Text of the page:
Pro Tips: For Low-Water Trout, Move Slowly and Choose Wisely

Written by: George Daniel, Livin On The Fly

Stealth and focusing on only spots that might hold big fish are the keys to success.

Low, clear water makes for difficult fly fishing. You can decide to hang up our waders until the next rainfall, or you can embrace the challenge, and develop into a better (more patient) angler. Just as with other aspects of life, the best lessons arise from challenging circumstances. And recent conditions have created a steep learning curve for me.

For example, many of the normal prime spots in a stream become too low to hold large trout, forcing a migration into the deeper pools. This is normal trout behavior anywhere, but I’m amazed to see how few anglers target these pools. And when they do fish these pools, most anglers move fast and try to cover all the water. For years I did the same thing, until I’d spent enough time getting skunked in slow-moving water.

Trout holding in pools during times of low water are on high alert, and any disturbance is going to put these fish down for a while. They’ll develop lockjaw if you get your nymph stuck and try to pop it off the bottom, make a poorly presented cast, or hook a smaller fish that causes commotion during the fight and sends a warning alarm to the larger resident trout.

Of course, you’re going to make some commotion no matter what you do, which means you’re going to spook fish no matter how careful you are. For example, you can make a great dry-fly presentation to the bank, but even when you attempt to quietly lift the line off the water it still makes enough sound to send the fish of the day spooking into the depths. You only had one shot in that area, and now that portion of the stream is shot for the next hour. And that should be your biggest takeaway: you often only get one shot before spooking the resident fish in low water, so you need to identify the most likely holding areas before making a presentation.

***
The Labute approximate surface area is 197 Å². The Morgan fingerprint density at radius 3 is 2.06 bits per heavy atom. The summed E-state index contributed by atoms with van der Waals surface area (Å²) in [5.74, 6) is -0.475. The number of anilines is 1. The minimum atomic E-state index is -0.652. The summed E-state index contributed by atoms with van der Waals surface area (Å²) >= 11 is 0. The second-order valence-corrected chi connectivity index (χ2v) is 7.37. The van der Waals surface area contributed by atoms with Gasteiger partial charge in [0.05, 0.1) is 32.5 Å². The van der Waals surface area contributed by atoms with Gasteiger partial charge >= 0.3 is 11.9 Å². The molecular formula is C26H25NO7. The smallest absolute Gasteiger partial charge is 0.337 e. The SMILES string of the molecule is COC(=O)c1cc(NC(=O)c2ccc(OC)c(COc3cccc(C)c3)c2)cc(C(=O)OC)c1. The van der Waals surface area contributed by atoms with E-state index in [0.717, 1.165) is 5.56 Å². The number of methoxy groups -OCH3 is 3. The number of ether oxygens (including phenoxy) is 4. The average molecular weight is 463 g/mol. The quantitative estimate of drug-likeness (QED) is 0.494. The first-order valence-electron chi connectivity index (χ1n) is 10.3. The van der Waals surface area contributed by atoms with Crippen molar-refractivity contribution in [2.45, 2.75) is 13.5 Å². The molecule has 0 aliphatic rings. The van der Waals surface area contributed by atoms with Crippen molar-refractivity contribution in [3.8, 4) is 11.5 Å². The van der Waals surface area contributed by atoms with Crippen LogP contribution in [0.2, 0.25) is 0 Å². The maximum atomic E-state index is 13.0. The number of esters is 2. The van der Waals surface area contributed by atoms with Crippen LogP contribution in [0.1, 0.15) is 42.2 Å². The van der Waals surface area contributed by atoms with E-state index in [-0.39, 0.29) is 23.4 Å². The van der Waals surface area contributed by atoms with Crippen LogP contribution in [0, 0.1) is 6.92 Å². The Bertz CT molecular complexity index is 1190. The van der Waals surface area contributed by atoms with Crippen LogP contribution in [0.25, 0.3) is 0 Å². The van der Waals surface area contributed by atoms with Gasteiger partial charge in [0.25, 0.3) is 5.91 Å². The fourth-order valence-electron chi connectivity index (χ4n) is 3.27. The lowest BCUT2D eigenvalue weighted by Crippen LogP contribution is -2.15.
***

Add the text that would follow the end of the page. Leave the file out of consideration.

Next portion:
To find big fish in pools during low water, look for places with cover and protection.

For example, there’s one pool I’ve recently been fishing from which I’ve taken some of my largest trout this summer. The pool is approximately 100 yards long, but thereare only five spots along the bank that offer the cover and protection that big trout need. For years, I would just fish all the water in this pool (a.k.a. a shotgun approach) whiling working small grids. Don’t get me wrong, there’s a time and place for working all the water, but low water is not the time. I would catch a few small-to-decent-size fish, but rarely would I land larger trout. That was until I decided to target only the handful of lies from which I’d seen larger trout spook, during my frothing of the water. Instead, I would walk along the banks of the pool and pick just the top four or five targets.

I used a slow, careful wading approach to the first target area, taking as long as five minutes to get into position. This is so important because you need to be in the best position to make a great first cast. Since you rarely get a second chance in these conditions, you need the mindset of a sniper, who only has one chance to make the shot because his target will be alerted by a miss. After getting into position, take an additional minute or two to let the water around you calm down. You’re going to make some commotion no matter how careful we are, and trout will tense up when this happens. So take a few minutes to let the fish relax after you get into position, and then make your perfect presentation.

If the fish doesn’t take on the first cast, try just a few more and then I would advise moving to the next target. This may mean painstakingly taking another five minutes to move just 20 yards upstream. In this 100-yard-long pool, it may take me 30 minutes to make only 10 or 12 casts over the entire reach. I spend more time getting into the perfect casting position than actually making casts.

This requires patience, a trait that I’m only now slowly beginning to develop. This mindset also requires accepting the fact that your rate of success is small, even though you’re going to put a lot of effort into your approach. However, sometimes these efforts will pay off with big trout. Patience has yielded me some of my best low water trout, and I know it will do the same for you.

George Daniel operates Livin On The Fly, a guide service in State College, Pennsylvania. He is also the author of Strip-Set: Fly-Fishing Techniques, Tactics, & Patterns for Streamers, as well as Dynamic Nymphing

2 thoughts on “Pro Tips: For Low-Water Trout, Move Slowly and Choose Wisely”

  1. I spent almost a whole day fishing an infamous river in the Drakensberg which was so unfortunately low. I only saw 4 fish the whole day which i spooked away. I almost caught 1 but it unhooked itself. Spending so much time trying to locate them along the river & there are a few pools around. How would you know if you have spooked a fish in the pool, if there were any fish in that pool in the first place?

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